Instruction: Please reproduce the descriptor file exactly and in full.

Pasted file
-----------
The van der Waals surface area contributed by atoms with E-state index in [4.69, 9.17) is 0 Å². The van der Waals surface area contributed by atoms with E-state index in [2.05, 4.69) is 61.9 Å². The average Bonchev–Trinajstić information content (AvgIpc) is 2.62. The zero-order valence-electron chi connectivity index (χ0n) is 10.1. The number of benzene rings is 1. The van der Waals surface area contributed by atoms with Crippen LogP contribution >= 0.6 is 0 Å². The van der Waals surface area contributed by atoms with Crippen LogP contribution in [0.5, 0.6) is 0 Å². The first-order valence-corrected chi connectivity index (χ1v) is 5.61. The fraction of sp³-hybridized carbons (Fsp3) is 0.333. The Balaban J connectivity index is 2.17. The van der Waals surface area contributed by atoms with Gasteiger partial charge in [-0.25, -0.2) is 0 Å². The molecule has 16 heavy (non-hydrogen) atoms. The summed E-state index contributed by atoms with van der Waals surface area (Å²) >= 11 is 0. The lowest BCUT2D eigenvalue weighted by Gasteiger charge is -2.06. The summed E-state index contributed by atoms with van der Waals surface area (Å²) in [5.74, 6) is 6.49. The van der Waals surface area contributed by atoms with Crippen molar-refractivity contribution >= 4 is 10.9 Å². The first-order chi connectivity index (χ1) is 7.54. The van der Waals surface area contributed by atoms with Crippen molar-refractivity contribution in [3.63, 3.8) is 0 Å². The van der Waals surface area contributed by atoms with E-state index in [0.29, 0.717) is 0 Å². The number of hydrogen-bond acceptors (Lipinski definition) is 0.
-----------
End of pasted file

The van der Waals surface area contributed by atoms with E-state index in [4.69, 9.17) is 0 Å². The van der Waals surface area contributed by atoms with E-state index in [2.05, 4.69) is 61.9 Å². The average Bonchev–Trinajstić information content (AvgIpc) is 2.62. The zero-order valence-electron chi connectivity index (χ0n) is 10.1. The number of benzene rings is 1. The van der Waals surface area contributed by atoms with Crippen LogP contribution >= 0.6 is 0 Å². The van der Waals surface area contributed by atoms with Crippen LogP contribution in [0.5, 0.6) is 0 Å². The first-order valence-corrected chi connectivity index (χ1v) is 5.61. The fraction of sp³-hybridized carbons (Fsp3) is 0.333. The Balaban J connectivity index is 2.17. The van der Waals surface area contributed by atoms with Gasteiger partial charge in [-0.25, -0.2) is 0 Å². The molecule has 16 heavy (non-hydrogen) atoms. The summed E-state index contributed by atoms with van der Waals surface area (Å²) >= 11 is 0. The lowest BCUT2D eigenvalue weighted by Gasteiger charge is -2.06. The summed E-state index contributed by atoms with van der Waals surface area (Å²) in [5.74, 6) is 6.49. The van der Waals surface area contributed by atoms with Crippen molar-refractivity contribution >= 4 is 10.9 Å². The first-order chi connectivity index (χ1) is 7.54. The van der Waals surface area contributed by atoms with Crippen molar-refractivity contribution in [3.63, 3.8) is 0 Å². The van der Waals surface area contributed by atoms with E-state index in [0.29, 0.717) is 0 Å². The number of hydrogen-bond acceptors (Lipinski definition) is 0.